First Patient Treated with New Esprit Gamma Knife

Pittsburgh, February 13, 2024 -- A new era began at UPMC and the University of Pittsburgh as stereotactic radiosurgery pioneer L. Dade Lunsford, MD, and the staff at the Center for Image-Guided Neurosurgery treated their first patient with the new state-of-the-art Elekta Esprit Gamma Knife. 

Esprit is the seventh generation of the groundbreaking Gamma Knife stereotactic radiosurgery treatment device developed in Sweden by Lars Leksell in the late 1960s and brought to North America to then Presbyterian University Hospital in Pittsburgh by Dr. Lunsford in 1987.


Gamma Knife surgery represents one of the most advanced means available to manage brain tumors; arteriovenous malformations and pain or movement disorders. Requiring no surgical incision to expose the target, the Gamma Knife can destroy deep-seated brain tumors and blood vessel malformations in the head once considered inoperable.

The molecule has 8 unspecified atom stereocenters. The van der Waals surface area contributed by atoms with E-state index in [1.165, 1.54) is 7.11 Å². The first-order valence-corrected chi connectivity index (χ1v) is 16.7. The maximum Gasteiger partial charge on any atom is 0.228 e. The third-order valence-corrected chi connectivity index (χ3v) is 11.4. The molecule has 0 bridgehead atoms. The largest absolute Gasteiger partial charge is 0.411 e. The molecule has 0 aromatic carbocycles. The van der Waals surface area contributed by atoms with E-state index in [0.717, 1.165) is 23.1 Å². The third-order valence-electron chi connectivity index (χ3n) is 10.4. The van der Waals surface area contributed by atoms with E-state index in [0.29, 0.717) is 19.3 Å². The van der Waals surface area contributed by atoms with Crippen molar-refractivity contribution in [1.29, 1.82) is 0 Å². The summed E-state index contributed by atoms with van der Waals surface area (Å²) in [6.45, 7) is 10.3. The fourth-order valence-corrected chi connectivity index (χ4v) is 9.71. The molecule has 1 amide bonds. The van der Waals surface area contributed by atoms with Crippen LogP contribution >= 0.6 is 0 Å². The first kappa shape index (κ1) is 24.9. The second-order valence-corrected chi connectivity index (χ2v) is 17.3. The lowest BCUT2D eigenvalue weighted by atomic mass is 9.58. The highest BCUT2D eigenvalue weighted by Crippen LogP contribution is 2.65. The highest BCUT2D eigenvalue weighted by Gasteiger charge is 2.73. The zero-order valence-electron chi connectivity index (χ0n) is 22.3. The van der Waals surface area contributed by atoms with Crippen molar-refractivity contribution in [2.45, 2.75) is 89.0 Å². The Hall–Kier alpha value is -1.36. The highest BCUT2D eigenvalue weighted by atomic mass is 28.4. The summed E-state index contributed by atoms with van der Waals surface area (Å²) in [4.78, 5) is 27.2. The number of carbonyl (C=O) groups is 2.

Key advantages of the Gamma Knife include:

  • Quality of life is protected through very low body dose and exceptional accuracy that spares healthy tissue,
  • Vital precision safeguards motor, sensory and neurocognitive function to help preserve the essence of the patient, and
  • Noninvasive brain treatment establishes a gentler alternative to open surgery and conventional radiotherapy. Patients typically return home the same day.

The UPMC Center for Image-Guided Neurosurgery Gamma Knife program is one of the leading stereotactic radiosurgery programs in the world, having performed more than 18,500 procedures over 37 years. The center is also a leading training site, attracting neurosurgeons, radiation oncologists, medical physicists, fellows and residents from around the world. In addition to the new Esprit unit, the center also operates the sixth generation ICON Gamma Knife unit.

John Flickinger, MD, was the radiation oncologist on the first Esprit case, while Greg Bednarz, PhD, was the medical physicist.